Imagine coming out of your office, home, or school and getting an alert: A Pikachu is lurking behind a nearby tree, and the chase is on.
Japanese video game company Nintendo Co., the Pokemon Co. and Google spin-off Niantic said Thursday they intend to transplant the virtual realities of the famous Pokemon "pocket monsters" into real-world locations with a smartphone app that players can use to catch, trade and stage battles between the creatures.
Location-gaming app Pokemon GO is similar to Niantic's "Ingress" real-world adventure game, which reports 12 million downloads. The Nintendo game will be released in 2016, initially as a free download.
Nintendo also created Pokemon GO Plus, a small, wearable Bluetooth device that will use vibrations and flashes to alert players to Pokemon lurking in their surroundings.
Pokemon, or Pocket Monsters, are a franchise that began in 1996, created by Japanese video game developer Game Freak, which was acquired by Nintendo and also is involved in creating the new app. The best known of the imaginary creatures is likely the tubby, yellow Pikachu, with his lightning strike tail, rosy cheeks and brown-tipped rabbit ears.
The games call for players to catch and collect Pokemon, train them and stage battles while pursuing various adventures. Aside from games, there are Pokemon cartoons, toys, and trading cards.
Niantic Inc. was founded as a Google subsidiary by Google Earth co-creator John Hanke. Its mobile game uses GPS technology to create a science fiction "augmented reality."
Kyoto, Japan-based Nintendo held back from smartphone games, but in March announced an alliance with Japanese mobile game company DeNA to develop games for mobile devices. In the end, Pokemon GO was a pet project for its late president, Satoru Iwata, said Nintendo game designer Shigeru Miyamoto.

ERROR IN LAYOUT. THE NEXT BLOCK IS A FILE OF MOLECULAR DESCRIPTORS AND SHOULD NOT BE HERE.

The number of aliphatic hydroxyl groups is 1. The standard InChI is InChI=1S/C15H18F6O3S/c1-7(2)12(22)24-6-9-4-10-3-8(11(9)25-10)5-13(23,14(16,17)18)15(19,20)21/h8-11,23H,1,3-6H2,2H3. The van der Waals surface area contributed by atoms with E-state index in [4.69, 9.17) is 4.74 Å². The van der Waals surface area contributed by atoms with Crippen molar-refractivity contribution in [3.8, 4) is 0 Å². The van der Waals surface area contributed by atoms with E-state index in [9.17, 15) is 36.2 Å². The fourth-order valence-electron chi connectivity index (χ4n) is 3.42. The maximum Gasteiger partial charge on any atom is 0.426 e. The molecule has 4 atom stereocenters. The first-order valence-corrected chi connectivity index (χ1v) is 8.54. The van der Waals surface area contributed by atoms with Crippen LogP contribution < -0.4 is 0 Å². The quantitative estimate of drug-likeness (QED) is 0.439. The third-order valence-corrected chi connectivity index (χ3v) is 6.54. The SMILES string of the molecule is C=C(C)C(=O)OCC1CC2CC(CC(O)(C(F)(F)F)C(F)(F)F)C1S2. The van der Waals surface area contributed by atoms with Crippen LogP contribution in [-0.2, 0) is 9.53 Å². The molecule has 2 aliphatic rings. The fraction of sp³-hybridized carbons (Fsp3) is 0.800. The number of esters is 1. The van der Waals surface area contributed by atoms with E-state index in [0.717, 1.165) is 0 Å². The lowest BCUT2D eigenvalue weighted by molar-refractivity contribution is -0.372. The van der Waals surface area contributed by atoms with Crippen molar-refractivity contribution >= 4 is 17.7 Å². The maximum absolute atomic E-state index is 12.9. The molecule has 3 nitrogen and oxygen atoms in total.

"Nintendo has created a wide variety of games and game devices. All of them have helped to expand the game population," Miyamoto said. "Pokemon GO and Pokemon GO Plus represent another step in realizing that mission."
Conveying how the game might actually work is a challenge, acknowledged Tsunekazu Ishihara, president and CEO of Pokemon.
"You find the Pokemon with the smartphone. You'll have a map on your mobile device to find the Pokemon and you can try to catch them," he said.
A video virtualization of the game seemed almost hallucinatory, with images of the Pokemon showing up on a screen operating like a video camera and masses of people chasing through streets.
Ishihara said one of the biggest challenges of designing the game is ensuring that the real world location data gathered by GPS and replicated in the game would not put people in danger.
"You don't want people rushing into traffic," he said.